A Fortunate Life is written in a very matter-of-fact, non-dramatic tone which is part of its appeal, for me at least.

The events Bert Facey describes are sometimes horrific, sometimes incredibly sad and sometimes very funny but he tells his tale with no self-pity or self-importance at all so you can't help but like and admire him. This is not great literature by any means but I re-read the book recently and it's still, even after all these years, a real page-turner.

Oh, and the title comes from the fact that, after a life that many would regard as incredibly hard and sad, Bert Facey always said that his had been a fortunate life. 

the happiest refugee

4. The Happiest Refugee

Anh Do is an Australian comedian who came to Australia in 1980 as a 2-year-old.

His parents risked everything to escape Vietnam on a 9-metre fishing boat with 40 Vietnamese refugees crammed together in appalling conditions. One person died on the voyage, the boat was attacked by pirates and Anh nearly died from dehydration.

The story of the family's voyage to Australia and the hardship they faced when they arrived is inspiring as well as hilarious at times. Anh tells his story with no self-pity and huge doses of humour (mostly at his own expense!) which makes this book inspiring but also great fun to read.

This is not great literature but it is a real page-turner and very easy to read. Teens will learn a lot about what's possible in life with perseverance, hard work and a positive outlook.

For example, Anh won at part-scholarship to an expensive private school in Sydney but his mother couldn't afford to buy the textbooks he needed. Had the school known, they would have given him the books for free but Anh and his mother didn't know this and Anh got through - and did exceptionally well at school - by sharing his mate's books.

I hassled my sons into reading this book and they ended up really enjoying it. 

There's now also a picture-book version of Anh's story which you can see on the right. Scroll up to have a look at it.

boy and going solo, roald dahl

5. Boy and Going Solo

Roald Dahl, the author of books like Charlie and the Chocolate Factory and Matilda, was born in 1916 in Wales to Norwegian parents.

He went to boarding school in England and spent his holidays in Norway with his grandparents. Years later he wrote his autobiography - Boy: Tales of Childhood - about his adventures with his sisters as a child in Norway and his experiences at school in England.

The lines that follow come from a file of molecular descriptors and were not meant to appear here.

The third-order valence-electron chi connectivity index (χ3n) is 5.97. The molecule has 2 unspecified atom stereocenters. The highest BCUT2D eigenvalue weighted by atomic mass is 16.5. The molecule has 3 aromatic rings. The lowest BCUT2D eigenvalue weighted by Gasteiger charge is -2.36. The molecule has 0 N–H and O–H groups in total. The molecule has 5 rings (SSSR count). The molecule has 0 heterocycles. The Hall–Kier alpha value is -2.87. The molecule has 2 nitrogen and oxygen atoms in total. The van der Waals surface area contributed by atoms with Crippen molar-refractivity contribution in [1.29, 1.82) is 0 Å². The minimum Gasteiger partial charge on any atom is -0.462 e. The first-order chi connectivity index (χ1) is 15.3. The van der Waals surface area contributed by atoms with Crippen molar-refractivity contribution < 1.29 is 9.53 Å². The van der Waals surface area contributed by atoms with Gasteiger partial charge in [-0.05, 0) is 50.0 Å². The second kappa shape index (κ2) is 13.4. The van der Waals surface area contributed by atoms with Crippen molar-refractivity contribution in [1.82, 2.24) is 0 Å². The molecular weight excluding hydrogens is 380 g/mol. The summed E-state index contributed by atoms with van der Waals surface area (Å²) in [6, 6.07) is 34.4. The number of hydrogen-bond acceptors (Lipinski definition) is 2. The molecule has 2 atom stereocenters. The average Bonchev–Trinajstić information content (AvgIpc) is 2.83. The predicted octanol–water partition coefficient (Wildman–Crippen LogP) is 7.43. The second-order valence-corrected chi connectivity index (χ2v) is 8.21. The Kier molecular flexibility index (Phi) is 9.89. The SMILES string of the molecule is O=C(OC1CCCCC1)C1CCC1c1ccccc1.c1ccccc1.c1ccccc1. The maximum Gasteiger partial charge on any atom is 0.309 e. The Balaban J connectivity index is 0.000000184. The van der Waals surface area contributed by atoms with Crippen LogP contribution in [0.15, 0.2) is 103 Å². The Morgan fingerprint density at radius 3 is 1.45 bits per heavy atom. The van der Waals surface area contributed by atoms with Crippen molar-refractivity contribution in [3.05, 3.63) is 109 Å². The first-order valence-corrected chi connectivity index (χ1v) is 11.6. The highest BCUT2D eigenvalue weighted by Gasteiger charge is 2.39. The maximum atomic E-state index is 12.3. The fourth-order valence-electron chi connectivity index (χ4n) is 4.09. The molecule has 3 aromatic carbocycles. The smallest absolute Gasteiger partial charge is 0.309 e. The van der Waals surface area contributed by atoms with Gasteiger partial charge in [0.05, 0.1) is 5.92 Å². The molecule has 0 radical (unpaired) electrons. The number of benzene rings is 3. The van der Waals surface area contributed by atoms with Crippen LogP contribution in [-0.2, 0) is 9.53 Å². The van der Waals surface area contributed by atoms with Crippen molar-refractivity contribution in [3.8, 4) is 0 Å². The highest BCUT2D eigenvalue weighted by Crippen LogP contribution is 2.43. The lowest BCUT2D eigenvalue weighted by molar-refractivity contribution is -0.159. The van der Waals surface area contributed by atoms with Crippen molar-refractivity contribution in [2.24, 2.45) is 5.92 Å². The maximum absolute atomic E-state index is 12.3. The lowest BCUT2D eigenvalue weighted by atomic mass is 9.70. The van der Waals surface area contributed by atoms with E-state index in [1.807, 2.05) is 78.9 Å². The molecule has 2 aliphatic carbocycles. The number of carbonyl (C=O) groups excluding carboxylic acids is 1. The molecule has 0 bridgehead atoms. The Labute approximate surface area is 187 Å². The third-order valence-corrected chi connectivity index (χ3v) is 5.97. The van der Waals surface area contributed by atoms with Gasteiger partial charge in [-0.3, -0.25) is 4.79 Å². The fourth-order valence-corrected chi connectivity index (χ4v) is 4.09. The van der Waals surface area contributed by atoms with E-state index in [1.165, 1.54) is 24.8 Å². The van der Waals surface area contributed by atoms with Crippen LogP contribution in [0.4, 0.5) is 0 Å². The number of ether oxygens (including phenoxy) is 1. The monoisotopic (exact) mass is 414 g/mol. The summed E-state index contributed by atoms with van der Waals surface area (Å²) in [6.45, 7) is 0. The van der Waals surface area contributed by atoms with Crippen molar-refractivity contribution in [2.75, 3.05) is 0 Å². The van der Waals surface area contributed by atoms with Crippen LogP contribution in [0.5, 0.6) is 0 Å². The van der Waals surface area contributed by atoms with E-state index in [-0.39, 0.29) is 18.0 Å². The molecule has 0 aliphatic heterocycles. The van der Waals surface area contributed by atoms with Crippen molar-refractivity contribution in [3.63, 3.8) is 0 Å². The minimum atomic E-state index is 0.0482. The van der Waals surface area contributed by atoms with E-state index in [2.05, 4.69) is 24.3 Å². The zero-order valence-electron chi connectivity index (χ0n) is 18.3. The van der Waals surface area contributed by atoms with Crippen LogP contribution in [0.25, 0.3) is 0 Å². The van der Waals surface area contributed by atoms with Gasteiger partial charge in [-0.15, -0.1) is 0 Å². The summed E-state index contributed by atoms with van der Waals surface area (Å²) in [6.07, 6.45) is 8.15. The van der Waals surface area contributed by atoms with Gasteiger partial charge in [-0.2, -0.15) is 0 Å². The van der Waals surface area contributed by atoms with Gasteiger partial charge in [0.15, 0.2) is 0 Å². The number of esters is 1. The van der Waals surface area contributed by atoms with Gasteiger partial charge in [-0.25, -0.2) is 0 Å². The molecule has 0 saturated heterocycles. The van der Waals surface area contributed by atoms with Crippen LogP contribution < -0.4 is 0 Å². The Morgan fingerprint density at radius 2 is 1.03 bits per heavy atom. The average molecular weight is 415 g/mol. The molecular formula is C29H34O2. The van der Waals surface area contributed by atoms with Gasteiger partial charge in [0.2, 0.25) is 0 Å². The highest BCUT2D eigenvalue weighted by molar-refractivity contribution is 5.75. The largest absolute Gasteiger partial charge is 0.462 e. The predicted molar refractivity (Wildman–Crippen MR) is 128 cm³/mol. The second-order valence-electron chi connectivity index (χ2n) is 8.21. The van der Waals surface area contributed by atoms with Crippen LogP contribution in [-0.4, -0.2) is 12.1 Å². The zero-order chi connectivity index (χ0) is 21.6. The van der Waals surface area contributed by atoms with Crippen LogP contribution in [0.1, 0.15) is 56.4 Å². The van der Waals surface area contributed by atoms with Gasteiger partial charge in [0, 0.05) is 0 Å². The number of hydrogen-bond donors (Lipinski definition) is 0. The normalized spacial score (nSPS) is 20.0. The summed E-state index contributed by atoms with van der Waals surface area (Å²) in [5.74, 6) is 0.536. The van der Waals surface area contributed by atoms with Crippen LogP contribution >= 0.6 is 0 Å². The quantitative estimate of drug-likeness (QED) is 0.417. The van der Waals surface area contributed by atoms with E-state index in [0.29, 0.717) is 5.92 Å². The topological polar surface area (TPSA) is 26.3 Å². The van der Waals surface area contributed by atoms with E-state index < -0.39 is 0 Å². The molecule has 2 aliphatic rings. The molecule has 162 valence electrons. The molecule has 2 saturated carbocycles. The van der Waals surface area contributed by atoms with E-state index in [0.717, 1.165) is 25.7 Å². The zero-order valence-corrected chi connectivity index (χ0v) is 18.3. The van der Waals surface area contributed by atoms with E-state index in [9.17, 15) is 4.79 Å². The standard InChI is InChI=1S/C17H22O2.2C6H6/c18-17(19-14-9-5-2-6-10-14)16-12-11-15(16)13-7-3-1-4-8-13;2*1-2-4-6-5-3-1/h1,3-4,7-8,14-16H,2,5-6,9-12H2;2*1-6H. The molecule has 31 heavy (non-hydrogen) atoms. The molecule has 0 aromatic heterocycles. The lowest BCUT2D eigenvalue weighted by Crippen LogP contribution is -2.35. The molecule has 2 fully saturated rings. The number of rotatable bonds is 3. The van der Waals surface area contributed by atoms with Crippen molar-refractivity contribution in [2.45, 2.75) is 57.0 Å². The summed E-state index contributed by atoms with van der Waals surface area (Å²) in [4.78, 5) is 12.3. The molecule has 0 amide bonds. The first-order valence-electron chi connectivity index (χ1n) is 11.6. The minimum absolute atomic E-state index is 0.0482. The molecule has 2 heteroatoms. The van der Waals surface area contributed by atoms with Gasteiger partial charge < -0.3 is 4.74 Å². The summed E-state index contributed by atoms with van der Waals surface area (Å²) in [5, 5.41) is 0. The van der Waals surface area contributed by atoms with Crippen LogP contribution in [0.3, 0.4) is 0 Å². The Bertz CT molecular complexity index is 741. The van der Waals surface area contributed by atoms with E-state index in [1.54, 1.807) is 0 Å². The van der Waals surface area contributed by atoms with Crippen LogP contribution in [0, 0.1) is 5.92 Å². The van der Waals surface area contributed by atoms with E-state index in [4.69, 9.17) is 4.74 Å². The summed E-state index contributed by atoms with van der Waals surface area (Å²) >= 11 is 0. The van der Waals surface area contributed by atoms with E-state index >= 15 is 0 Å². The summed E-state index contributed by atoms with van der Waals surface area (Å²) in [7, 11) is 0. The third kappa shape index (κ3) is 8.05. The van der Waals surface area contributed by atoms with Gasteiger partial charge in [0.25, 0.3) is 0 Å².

During World War II Dahl was a fighter pilot with the Royal Air Force and had many adventures, including crashing his plane behind enemy lines in Egypt. He wrote about these years in the second book of his autobiography Going Solo. 

The books are available individually or both together in one, larger book.

You can see the covers to the right. Click on the images if you'd like more info about the books.

Again, I had to convince my sons that these would be good to read but they did read them and really enjoyed them. 

gifted hands, ben carson

6. Gifted Hands

Dr Ben Carson is Director of Pediatric Neurosurgery at Johns Hopkins Hospital in Baltimore in the US.

He grew up in a very poor, single-parent family and, as a kid, had a violent temper and was doing very badly at school. 

In Gifted Hands Ben tells the story of his childhood and how his mother helped him to turn things around and make a success of his life, in spite of the many hurdles and set-backs he faced along the way. It's a good story for kids to hear and it certainly shows that anything's possible with faith, hard work and a bit of a plan about where you want to go in life.

There are two versions of Gifted Hands. 

The one shown here is the original book. On the right (you may have to scroll up a bit) you'll see the one written especially for kids.

I'd suggest the adult version for kids aged from about fifteen up but you could also try reading it aloud to kids from about 12 up. The kids' version is suitable for children aged from about ten up to read on their own but it's also a great book to read aloud to kids aged from about five up.